One of the catchiest grooves from the rhythm and blues of the late 1950s is "Willie and the Hand Jive," by Johnny Otis. In this lively scene from his early TV show, Otis performs the song as Marie Adams and the Three Tons of Joy demonstrate the hand jive. Lionel Hampton joins in on the vibraphone.
Otis, known as "the godfather of rhythm and blues," died Tuesday at the age of 90. The son of Greek immigrants, he grew up in a predominantly black neighborhood of Berkeley, California, and developed an early affinity for African American culture. "Genetically, I'm pure Greek," Otis said in 1994. "Psychologically, environmentally, culturally, by choice, I'm a member of the black community."
As a bandleader in the 1950s, Otis helped bring rhythm and blues to a mainstream audience. He discovered a number of important artists, including Big Mama Thornton (Otis produced her original 1952 recording of "Hound Dog") and the great Etta James, who died this morning.
"Willie and the Hand Jive," with its infectious Bo Diddley beat, was a top 10 pop hit for Otis in 1958, and was covered by a variety of well-known artists, including Eric Clapton. Otis continued to perform into his 80s, and worked at various times as a disc jockey, an ordained minister and an organic farmer. You can read more about his remarkable life in the New York Times obituary.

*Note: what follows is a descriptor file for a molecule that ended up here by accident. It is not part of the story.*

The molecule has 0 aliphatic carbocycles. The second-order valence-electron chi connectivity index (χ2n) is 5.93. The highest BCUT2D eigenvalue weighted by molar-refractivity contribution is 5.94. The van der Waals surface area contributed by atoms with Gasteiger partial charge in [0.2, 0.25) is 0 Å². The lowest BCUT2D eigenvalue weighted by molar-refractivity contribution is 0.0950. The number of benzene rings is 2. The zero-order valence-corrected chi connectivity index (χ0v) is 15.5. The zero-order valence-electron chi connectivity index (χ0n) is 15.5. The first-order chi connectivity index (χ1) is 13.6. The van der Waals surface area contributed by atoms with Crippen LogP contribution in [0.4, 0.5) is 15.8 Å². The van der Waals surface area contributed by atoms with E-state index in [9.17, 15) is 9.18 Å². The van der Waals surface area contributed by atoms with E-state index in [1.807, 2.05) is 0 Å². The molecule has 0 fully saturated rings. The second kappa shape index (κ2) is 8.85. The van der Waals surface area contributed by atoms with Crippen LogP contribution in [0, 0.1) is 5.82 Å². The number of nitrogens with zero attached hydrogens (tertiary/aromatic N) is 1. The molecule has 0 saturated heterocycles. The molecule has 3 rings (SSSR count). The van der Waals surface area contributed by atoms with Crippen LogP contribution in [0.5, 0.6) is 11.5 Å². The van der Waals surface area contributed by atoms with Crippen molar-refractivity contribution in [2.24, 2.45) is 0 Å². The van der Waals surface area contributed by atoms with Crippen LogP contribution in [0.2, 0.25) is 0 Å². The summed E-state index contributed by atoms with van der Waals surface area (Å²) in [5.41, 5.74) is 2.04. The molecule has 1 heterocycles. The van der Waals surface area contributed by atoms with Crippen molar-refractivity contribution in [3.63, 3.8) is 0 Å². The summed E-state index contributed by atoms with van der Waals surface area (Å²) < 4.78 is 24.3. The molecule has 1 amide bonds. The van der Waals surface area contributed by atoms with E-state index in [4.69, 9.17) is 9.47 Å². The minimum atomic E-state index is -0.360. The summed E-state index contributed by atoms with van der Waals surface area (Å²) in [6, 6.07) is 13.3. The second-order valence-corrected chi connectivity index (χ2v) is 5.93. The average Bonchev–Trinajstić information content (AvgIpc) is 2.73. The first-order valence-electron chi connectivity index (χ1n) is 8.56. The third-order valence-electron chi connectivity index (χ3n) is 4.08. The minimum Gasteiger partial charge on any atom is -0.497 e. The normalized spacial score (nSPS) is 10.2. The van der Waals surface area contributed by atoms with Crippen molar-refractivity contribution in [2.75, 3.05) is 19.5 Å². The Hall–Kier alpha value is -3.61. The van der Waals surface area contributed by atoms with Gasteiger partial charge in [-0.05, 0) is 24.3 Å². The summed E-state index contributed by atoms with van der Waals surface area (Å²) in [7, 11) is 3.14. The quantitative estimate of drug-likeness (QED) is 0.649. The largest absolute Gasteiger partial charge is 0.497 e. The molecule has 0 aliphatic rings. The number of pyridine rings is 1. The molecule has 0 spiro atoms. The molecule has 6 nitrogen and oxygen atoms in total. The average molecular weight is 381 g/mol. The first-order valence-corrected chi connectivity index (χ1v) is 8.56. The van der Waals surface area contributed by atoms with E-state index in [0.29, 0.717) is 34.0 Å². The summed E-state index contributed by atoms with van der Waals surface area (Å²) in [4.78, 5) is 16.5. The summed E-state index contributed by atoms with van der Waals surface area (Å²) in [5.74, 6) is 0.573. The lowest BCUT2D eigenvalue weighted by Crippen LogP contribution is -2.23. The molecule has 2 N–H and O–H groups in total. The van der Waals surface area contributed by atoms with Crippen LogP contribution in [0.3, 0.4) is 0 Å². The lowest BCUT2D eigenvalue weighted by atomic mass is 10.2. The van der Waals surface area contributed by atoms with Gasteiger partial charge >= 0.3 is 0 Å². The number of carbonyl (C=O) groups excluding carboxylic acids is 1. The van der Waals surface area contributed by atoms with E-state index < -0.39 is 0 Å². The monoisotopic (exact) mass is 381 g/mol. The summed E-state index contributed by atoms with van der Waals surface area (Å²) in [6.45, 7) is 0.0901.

You can also watch the complete half-hour episode of The Johnny Otis Show (below) from which the clip above was taken. The Johnny Otis Show was broadcast on KTLA in Los Angeles from 1954 to 1961. This episode features great performances by Lionel Hampton (with the multi-instrumentalist Otis joining in on drums) and other artists, including more from Marie Adams and the Three Tons of Joy.